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Anna of Cleves’ Maternal Grandparents: Wilhelm IV and III of Jülich-Berg and Sibylle of Brandenburg

By Heather R. Darsie

In honor of Charles T. Reice, 1926-2019. Reice served in the US army during World War II, including landing on the beaches of Normandy. He is remember as a loving husband, father, grandfather, and great-grandfather.

Wilhelm of Jülich-Berg was born 9 January 1455 to Gerhard of Jülich-Berg, from the Heimbach branch of the Dukes of Jülich. Gerhard was the son of Wilhelm of Ravensberg and Adelheid von Tecklenburg. When Gerhard’s uncle Adolf of Ravensberg, who eventually became the Duke of Jülich-Berg-Ravensberg, passed away without male issue in 1437, Gerhard became duke. During the late 1430s to early 1440s, the Dukes of Jülich-Berg battled with the Egmond dukes over their claims to the older territorial duchy of Jülich-Guelders. In 1444 at the Battle of Linnich, Gerhard successfully defeated the Egmond dukes, who renounced all claim to Jülich. The Egmond dukes retained Guelders through a contract with Gerhard, but that was later purchased by Burgundy in 1473. This was one of the claims which would lead to squabbles between Anna’s brother Wilhelm of Cleves and the Holy Roman Emperor Charles V.

Wilhelm of Jülich-Berg was the eldest son of Gerhard. Shortly after his birth, Gerhard’s mental health rapidly declined to the point where Gerhard’s wife, Sophia of Saxony-Lauenburg, took over the regency of Jülich-Berg until Gerhard died and Wilhelm was old enough to rule the duchies himself. Wilhelm’s younger brother Adolf died in 1473 during an epidemic, possibly the Black Plague, which reared its ugly head off and on throughout the 15th and 16th centuries. Wilhelm’s mother Sophia died during the same epidemic, shortly before Adolf. Wilhelm fully took over Jülich-Berg in 1475, when he was roughly twenty years old.

Wilhelm of J-B

Wilhelm of Jülich-Berg

Wilhelm married twice. His first marriage was in 1472 to the Countess Elisabeth of Nassau-Saarbrücken. The Countess Elisabeth was wealthy and came from an established line, bringing honor to Jülich-Berg. Sadly, she passed away in 1479 from puerperal fever after the delivery of a stillborn child. The couple did not have any living children. After Elisabeth’s death, the idea of a marriage between Philippa of Guelders, twin sister of the future Duke Karl of Guelders from the Egmond line, was considered. France was in support of the marriage, but re-joining Jülich and Guelders would lead to war between Jülich and Burgundy.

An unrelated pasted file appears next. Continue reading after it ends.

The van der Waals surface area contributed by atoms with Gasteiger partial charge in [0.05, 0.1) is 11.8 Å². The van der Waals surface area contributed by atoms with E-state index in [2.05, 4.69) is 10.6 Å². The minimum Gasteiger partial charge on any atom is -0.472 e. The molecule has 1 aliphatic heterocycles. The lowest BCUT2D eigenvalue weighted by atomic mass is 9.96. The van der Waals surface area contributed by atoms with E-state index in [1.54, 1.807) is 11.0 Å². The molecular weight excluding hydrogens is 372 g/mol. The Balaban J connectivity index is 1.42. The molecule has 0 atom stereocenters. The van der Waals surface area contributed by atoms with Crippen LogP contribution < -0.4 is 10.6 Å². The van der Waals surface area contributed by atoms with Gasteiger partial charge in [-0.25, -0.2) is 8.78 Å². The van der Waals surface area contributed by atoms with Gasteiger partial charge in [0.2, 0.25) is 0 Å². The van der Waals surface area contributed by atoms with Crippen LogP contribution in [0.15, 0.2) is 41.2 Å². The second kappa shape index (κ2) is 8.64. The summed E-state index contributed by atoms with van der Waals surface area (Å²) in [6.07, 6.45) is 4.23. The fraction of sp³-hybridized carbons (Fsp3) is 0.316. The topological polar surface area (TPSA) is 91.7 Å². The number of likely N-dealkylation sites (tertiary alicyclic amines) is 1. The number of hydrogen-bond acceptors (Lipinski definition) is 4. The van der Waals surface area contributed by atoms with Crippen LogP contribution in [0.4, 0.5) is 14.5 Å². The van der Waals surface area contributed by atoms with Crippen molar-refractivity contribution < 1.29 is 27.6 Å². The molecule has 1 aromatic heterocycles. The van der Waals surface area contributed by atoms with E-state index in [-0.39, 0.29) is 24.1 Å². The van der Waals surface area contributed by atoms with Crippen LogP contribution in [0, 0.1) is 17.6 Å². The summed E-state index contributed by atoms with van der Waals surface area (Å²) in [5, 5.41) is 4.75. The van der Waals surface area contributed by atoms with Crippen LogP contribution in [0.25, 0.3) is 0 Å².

Two years later, in 1481, Wilhelm married Sibylle of Brandenburg. Sibylle was born on 31 May 1467 to Elector Albrecht III Achilles of Brandenburg and Anna of Saxony. Sibylle was the sixth of thirteen children, making the match between Wilhelm and Sibylle prestigious and well-connected. Wilhelm and Sibylle had one child together, Maria of Jülich-Berg, born 3 August 1491. Wilhelm may have had an illegitimate son named Johann of Jülich, as well. The marriage with Sibylle, daughter of the Elector of Brandenburg was a grand affair. The marriage of Wilhelm and Sibylle bolstered Jülich-Berg’s support of the Holy Roman Empire, given the staunch relationship which Sibylle’s father had with the Holy Roman Emperor.

In addition to the prestige of the match between Wilhelm and Sibylle, Sibylle was supposed to bring a large quantity of much-needed money to the marriage. The money was very slow in coming. Wilhelm had to repeatedly petition his father-in-law for the funds, which were needed in part to support military stability of Jülich-Berg during the rest of the tumultuous 1480s and 1490s.

Sibylle of Brandenburg

Sibylle of Brandenburg

During the 1470s, there was a struggle between Burgundy and Cologne over control of the Archdiocese of Cologne. By the end of 1474, Wilhelm joined with Burgundy, an alliance previously established by his father Gerhard. Wilhelm’s international policies were weighed in favor of Burgundy until 1498, when he began to shift toward supporting France in its struggles with Burgundy. Wilhelm eventually assisted in convincing the Archbishop of Cologne to give up his seat. At the same time, there were struggles in the Lower Rhine region of Germany. This led to Wilhelm securing various treaties for the soundness of Jülich-Berg. Most of the treaties were successfully agreed upon in the 1470s, including the initial treaty with Cleves-Mark and a treaty with Cologne.